By on November 4, 2021

Michigan’s Orion Assembly will be taking three weeks of downtime this month as General Motors continues addressing the fire recall pertaining to Chevrolet’s all-electric Bolt.

The automaker notified employees that the facility will see production idled from November 15th through December 3rd, though vehicle assembly won’t resume until the 6th. However the plant is already running on a diminished schedule so staff can assist with maximizing LG battery output and offer additional support related to the recall. 

“Battery module replacements remain the priority. We will continue to adjust Orion’s production schedule moving forward to best support the recall,” GM spokesman Dan Flores told Automotive News on Thursday.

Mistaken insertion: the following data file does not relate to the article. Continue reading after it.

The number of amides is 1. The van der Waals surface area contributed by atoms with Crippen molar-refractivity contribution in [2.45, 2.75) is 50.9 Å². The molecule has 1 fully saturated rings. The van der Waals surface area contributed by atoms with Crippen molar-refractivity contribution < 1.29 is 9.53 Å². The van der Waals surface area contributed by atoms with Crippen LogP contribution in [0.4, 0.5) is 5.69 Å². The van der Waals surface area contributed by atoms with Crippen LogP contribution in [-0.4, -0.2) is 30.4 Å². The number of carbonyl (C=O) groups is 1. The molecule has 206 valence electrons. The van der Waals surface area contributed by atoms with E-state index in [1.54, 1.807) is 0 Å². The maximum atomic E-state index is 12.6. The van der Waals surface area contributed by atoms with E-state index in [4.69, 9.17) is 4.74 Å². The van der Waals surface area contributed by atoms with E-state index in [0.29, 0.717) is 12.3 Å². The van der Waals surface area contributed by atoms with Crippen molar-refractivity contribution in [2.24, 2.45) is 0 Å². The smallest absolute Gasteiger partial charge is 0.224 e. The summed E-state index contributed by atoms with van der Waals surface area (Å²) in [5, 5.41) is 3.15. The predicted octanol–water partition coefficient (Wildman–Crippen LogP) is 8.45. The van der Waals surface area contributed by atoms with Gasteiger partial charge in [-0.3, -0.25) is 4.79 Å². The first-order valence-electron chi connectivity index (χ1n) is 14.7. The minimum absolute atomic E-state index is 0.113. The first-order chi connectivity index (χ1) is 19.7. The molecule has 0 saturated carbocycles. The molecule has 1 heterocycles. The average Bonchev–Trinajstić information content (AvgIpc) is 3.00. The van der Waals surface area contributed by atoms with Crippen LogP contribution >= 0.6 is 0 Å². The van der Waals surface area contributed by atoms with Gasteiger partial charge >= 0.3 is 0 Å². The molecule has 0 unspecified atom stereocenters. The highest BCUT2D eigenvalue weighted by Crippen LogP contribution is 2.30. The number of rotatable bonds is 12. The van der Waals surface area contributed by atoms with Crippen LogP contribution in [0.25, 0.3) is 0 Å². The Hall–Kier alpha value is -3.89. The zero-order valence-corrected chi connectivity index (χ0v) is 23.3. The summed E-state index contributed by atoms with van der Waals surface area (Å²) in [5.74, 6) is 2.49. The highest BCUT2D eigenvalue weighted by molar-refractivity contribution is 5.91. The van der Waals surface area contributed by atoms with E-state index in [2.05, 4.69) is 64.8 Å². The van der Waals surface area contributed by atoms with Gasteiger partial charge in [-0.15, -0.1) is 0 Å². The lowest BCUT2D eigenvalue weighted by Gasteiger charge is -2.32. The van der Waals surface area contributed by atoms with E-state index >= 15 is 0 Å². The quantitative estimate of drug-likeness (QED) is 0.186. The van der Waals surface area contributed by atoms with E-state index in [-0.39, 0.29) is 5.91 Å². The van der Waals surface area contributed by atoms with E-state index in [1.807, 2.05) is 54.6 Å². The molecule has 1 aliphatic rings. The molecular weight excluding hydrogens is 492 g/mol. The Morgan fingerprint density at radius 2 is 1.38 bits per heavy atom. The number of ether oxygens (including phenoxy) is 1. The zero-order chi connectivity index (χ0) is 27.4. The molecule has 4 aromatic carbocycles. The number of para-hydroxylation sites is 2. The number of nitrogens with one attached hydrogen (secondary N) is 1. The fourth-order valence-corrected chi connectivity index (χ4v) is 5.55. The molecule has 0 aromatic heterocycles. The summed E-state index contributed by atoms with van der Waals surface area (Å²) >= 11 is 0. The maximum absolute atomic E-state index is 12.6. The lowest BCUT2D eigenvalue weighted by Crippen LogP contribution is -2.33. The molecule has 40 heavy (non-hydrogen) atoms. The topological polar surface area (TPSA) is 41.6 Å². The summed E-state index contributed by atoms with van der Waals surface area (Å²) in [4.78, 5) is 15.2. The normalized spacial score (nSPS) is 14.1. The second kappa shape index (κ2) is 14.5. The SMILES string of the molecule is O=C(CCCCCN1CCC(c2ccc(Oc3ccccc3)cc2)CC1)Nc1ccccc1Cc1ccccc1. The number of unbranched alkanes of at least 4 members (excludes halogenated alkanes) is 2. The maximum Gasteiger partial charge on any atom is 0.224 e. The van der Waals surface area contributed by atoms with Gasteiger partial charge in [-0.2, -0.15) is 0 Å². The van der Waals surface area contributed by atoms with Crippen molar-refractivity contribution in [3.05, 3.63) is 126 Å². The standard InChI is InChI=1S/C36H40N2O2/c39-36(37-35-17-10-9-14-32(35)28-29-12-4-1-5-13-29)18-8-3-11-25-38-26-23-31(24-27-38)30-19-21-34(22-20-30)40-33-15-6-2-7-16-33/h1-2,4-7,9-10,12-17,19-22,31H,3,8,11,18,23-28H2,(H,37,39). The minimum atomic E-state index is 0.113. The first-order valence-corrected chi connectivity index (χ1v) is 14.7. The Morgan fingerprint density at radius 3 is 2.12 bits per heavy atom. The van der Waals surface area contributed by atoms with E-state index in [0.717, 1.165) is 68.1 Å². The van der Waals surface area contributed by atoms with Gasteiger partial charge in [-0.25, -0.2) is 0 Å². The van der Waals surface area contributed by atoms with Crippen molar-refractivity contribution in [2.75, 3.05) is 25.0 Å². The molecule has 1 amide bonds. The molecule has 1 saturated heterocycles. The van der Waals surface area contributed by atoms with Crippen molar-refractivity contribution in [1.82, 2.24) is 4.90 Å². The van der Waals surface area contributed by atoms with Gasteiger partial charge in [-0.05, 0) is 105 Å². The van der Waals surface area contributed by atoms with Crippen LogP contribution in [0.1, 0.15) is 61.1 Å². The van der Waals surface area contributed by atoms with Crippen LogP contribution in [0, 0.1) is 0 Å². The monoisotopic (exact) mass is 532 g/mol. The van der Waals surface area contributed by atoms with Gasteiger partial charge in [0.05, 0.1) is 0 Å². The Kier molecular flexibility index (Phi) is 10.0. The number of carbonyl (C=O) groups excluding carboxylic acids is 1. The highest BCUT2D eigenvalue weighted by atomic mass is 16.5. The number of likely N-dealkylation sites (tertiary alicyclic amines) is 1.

Things haven’t been similarly disharmonious for Chevy’s supplier. LG Energy Solution battery division has been struck hard by the costs of the Chevrolet Bolt EV and EUV battery recall. This tainted its profitability for Q3 and also took some of its attention away from supplying fresh energy cells for electric vehicles. There are now rumors that Orion Assembly needing a few weeks off may have been partially influenced by LG’s inability to manage a series of battery-related mishaps (which includes the Hyundai Kona) and some consumer backlash against the Bolt fires that suppressed sales.